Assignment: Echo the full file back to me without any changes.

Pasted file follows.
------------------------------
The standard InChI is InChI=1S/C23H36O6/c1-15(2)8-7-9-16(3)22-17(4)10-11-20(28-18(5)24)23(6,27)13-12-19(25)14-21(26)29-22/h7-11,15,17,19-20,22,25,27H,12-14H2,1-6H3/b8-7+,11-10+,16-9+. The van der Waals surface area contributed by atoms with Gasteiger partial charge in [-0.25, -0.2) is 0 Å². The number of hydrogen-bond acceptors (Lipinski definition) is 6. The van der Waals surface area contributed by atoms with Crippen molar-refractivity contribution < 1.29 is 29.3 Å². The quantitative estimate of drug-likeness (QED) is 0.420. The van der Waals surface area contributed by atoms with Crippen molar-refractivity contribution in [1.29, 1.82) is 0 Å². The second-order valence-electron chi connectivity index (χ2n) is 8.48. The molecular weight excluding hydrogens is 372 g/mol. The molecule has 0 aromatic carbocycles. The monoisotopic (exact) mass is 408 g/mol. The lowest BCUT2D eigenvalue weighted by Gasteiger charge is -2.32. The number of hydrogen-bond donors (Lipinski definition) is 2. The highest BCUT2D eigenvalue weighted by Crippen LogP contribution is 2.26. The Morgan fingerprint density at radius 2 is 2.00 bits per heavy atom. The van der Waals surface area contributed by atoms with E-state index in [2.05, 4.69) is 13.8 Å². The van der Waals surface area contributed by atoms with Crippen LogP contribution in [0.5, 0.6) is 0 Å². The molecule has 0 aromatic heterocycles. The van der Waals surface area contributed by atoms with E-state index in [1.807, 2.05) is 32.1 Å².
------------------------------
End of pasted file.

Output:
The standard InChI is InChI=1S/C23H36O6/c1-15(2)8-7-9-16(3)22-17(4)10-11-20(28-18(5)24)23(6,27)13-12-19(25)14-21(26)29-22/h7-11,15,17,19-20,22,25,27H,12-14H2,1-6H3/b8-7+,11-10+,16-9+. The van der Waals surface area contributed by atoms with Gasteiger partial charge in [-0.25, -0.2) is 0 Å². The number of hydrogen-bond acceptors (Lipinski definition) is 6. The van der Waals surface area contributed by atoms with Crippen molar-refractivity contribution < 1.29 is 29.3 Å². The quantitative estimate of drug-likeness (QED) is 0.420. The van der Waals surface area contributed by atoms with Crippen molar-refractivity contribution in [1.29, 1.82) is 0 Å². The second-order valence-electron chi connectivity index (χ2n) is 8.48. The molecular weight excluding hydrogens is 372 g/mol. The molecule has 0 aromatic carbocycles. The monoisotopic (exact) mass is 408 g/mol. The lowest BCUT2D eigenvalue weighted by Gasteiger charge is -2.32. The number of hydrogen-bond donors (Lipinski definition) is 2. The highest BCUT2D eigenvalue weighted by Crippen LogP contribution is 2.26. The Morgan fingerprint density at radius 2 is 2.00 bits per heavy atom. The van der Waals surface area contributed by atoms with E-state index in [2.05, 4.69) is 13.8 Å². The van der Waals surface area contributed by atoms with Crippen LogP contribution in [0.5, 0.6) is 0 Å². The molecule has 0 aromatic heterocycles. The van der Waals surface area contributed by atoms with E-state index in [1.807, 2.05) is 32.1 Å².